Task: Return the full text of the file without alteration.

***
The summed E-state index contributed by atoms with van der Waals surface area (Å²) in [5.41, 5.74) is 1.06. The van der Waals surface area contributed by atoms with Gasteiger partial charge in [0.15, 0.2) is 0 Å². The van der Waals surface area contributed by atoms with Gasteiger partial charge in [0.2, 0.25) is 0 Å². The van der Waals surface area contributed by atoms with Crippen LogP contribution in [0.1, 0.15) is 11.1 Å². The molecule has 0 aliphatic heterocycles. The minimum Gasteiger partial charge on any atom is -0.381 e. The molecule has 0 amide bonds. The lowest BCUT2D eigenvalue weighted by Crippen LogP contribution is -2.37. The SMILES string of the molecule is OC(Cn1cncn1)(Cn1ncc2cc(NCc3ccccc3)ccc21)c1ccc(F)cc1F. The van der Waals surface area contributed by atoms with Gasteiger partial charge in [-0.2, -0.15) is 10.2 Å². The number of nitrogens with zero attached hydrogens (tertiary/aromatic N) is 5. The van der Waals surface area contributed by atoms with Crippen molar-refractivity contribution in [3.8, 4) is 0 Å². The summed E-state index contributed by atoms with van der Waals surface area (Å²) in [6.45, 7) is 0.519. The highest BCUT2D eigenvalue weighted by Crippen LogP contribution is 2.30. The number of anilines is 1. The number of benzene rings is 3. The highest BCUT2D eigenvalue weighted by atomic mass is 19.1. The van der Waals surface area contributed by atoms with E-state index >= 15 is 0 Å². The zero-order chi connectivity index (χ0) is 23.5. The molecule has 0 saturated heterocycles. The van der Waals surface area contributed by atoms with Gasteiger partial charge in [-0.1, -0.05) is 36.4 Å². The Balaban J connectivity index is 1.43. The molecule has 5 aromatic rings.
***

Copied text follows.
The summed E-state index contributed by atoms with van der Waals surface area (Å²) in [5.41, 5.74) is 1.06. The van der Waals surface area contributed by atoms with Gasteiger partial charge in [0.15, 0.2) is 0 Å². The van der Waals surface area contributed by atoms with Gasteiger partial charge in [0.2, 0.25) is 0 Å². The van der Waals surface area contributed by atoms with Crippen LogP contribution in [0.1, 0.15) is 11.1 Å². The molecule has 0 aliphatic heterocycles. The minimum Gasteiger partial charge on any atom is -0.381 e. The molecule has 0 amide bonds. The lowest BCUT2D eigenvalue weighted by Crippen LogP contribution is -2.37. The SMILES string of the molecule is OC(Cn1cncn1)(Cn1ncc2cc(NCc3ccccc3)ccc21)c1ccc(F)cc1F. The van der Waals surface area contributed by atoms with Gasteiger partial charge in [-0.2, -0.15) is 10.2 Å². The number of nitrogens with zero attached hydrogens (tertiary/aromatic N) is 5. The van der Waals surface area contributed by atoms with Crippen molar-refractivity contribution in [3.8, 4) is 0 Å². The summed E-state index contributed by atoms with van der Waals surface area (Å²) in [6.45, 7) is 0.519. The highest BCUT2D eigenvalue weighted by Crippen LogP contribution is 2.30. The number of anilines is 1. The number of benzene rings is 3. The highest BCUT2D eigenvalue weighted by atomic mass is 19.1. The van der Waals surface area contributed by atoms with E-state index >= 15 is 0 Å². The zero-order chi connectivity index (χ0) is 23.5. The molecule has 0 saturated heterocycles. The van der Waals surface area contributed by atoms with Gasteiger partial charge in [-0.1, -0.05) is 36.4 Å². The Balaban J connectivity index is 1.43. The molecule has 5 aromatic rings.